By Nate LeBlanc
As a child, shooting hoops in my driveway, I knew every angle off the backboard, every crack in the pavement, every boundary real and imagined. Though I had a group of neighborhood kids I regularly played with, I spent a lot of time shooting, dribbling, and daydreaming out there by myself. On the days when I had a particularly good day shooting, I felt like I could play with, and maybe even beat Michael Jordan. I’d practice last-second buzzer-beaters, high-arching shots over his outstretched fingers, and I could practically hear the applause when I, a short, chubby kid with minimal skills, improbably succeeded in beating the best to ever pick up a ball. I would relish the fantasy until the streetlights came on, take a long drink from the hose, and then go inside, eat dinner, and do my homework. What I didn’t do was spend the rest of those idyllic evenings stitching a crude replica of my imagined uniform, forging elaborate scorecards of the epic one-on-one battle, and recording my own Sportscenter-style highlight tapes documenting the historic event. If I had done all of that for about fifteen or twenty years, without telling anyone, all the while diligently shooting threes from the sidewalk and waiting for the moment when a wayward NBA scout came trolling for talent down Edenwood Drive, I might have been a sort of basketball version of Mingering Mike.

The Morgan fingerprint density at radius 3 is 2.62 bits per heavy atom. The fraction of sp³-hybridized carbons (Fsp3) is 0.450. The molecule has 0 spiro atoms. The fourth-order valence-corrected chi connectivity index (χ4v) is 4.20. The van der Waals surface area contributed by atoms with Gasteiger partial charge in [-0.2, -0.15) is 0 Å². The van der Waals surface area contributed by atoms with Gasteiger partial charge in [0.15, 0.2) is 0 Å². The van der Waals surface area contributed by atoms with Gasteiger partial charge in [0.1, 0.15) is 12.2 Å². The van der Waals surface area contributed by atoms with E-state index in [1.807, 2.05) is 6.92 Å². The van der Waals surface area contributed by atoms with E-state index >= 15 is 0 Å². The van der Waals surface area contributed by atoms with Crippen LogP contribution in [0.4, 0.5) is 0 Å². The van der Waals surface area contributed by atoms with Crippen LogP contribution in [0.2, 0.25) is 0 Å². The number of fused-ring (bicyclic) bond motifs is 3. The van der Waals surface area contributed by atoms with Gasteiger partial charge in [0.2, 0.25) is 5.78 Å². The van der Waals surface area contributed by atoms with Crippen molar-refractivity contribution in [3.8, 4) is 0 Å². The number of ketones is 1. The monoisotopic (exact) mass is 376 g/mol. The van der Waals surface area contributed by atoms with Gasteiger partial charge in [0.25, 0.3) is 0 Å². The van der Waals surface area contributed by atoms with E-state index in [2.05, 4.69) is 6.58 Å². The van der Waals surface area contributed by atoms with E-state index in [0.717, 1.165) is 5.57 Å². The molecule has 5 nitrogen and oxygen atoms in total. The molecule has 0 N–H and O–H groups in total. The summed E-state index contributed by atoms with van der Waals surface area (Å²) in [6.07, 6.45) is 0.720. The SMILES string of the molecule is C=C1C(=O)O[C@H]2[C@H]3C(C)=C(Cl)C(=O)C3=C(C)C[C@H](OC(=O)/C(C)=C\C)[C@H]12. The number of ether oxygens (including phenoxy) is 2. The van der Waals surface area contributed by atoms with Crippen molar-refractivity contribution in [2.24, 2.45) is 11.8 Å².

The strange saga of “Imaginary Soul Superstar” Mingering Mike, familiar to readers of Soulstrut and Wax Poetics but basically unheard of in the world at large, has gotten much more interesting in the past months with the release of a definitive book-length account of his career and the 45-only release of one of his few recordings.